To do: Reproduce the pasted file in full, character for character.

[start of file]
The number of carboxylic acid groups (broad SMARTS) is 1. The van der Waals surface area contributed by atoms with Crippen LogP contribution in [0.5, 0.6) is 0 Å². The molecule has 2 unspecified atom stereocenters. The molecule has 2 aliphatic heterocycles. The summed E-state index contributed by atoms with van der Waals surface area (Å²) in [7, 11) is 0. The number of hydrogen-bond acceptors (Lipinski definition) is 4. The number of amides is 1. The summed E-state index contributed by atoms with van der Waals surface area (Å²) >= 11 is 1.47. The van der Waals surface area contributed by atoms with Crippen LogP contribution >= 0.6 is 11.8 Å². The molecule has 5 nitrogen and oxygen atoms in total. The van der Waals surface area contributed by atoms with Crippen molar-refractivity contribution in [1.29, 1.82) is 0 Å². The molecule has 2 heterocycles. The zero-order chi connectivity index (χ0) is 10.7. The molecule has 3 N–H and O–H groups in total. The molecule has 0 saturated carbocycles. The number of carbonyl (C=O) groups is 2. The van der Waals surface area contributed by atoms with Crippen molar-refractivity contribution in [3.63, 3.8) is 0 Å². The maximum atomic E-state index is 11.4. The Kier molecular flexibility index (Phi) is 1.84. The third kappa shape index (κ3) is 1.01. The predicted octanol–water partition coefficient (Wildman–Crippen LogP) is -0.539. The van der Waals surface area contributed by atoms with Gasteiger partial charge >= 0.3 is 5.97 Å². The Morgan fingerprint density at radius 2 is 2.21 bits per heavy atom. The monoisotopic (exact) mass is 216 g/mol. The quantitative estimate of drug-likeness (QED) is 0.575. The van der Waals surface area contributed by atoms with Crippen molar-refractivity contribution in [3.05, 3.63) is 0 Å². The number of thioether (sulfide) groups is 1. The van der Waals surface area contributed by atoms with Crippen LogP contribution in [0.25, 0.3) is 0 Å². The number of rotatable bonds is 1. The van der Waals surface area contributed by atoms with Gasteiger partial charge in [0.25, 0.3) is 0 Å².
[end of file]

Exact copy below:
The number of carboxylic acid groups (broad SMARTS) is 1. The van der Waals surface area contributed by atoms with Crippen LogP contribution in [0.5, 0.6) is 0 Å². The molecule has 2 unspecified atom stereocenters. The molecule has 2 aliphatic heterocycles. The summed E-state index contributed by atoms with van der Waals surface area (Å²) in [7, 11) is 0. The number of hydrogen-bond acceptors (Lipinski definition) is 4. The number of amides is 1. The summed E-state index contributed by atoms with van der Waals surface area (Å²) >= 11 is 1.47. The van der Waals surface area contributed by atoms with Crippen LogP contribution >= 0.6 is 11.8 Å². The molecule has 5 nitrogen and oxygen atoms in total. The van der Waals surface area contributed by atoms with Crippen molar-refractivity contribution in [1.29, 1.82) is 0 Å². The molecule has 2 heterocycles. The zero-order chi connectivity index (χ0) is 10.7. The molecule has 3 N–H and O–H groups in total. The molecule has 0 saturated carbocycles. The number of carbonyl (C=O) groups is 2. The van der Waals surface area contributed by atoms with Crippen molar-refractivity contribution in [3.63, 3.8) is 0 Å². The maximum atomic E-state index is 11.4. The Kier molecular flexibility index (Phi) is 1.84. The third kappa shape index (κ3) is 1.01. The predicted octanol–water partition coefficient (Wildman–Crippen LogP) is -0.539. The van der Waals surface area contributed by atoms with Gasteiger partial charge >= 0.3 is 5.97 Å². The Morgan fingerprint density at radius 2 is 2.21 bits per heavy atom. The monoisotopic (exact) mass is 216 g/mol. The quantitative estimate of drug-likeness (QED) is 0.575. The van der Waals surface area contributed by atoms with Crippen molar-refractivity contribution in [3.05, 3.63) is 0 Å². The number of thioether (sulfide) groups is 1. The van der Waals surface area contributed by atoms with Crippen LogP contribution in [0.25, 0.3) is 0 Å². The number of rotatable bonds is 1. The van der Waals surface area contributed by atoms with Gasteiger partial charge in [0.25, 0.3) is 0 Å².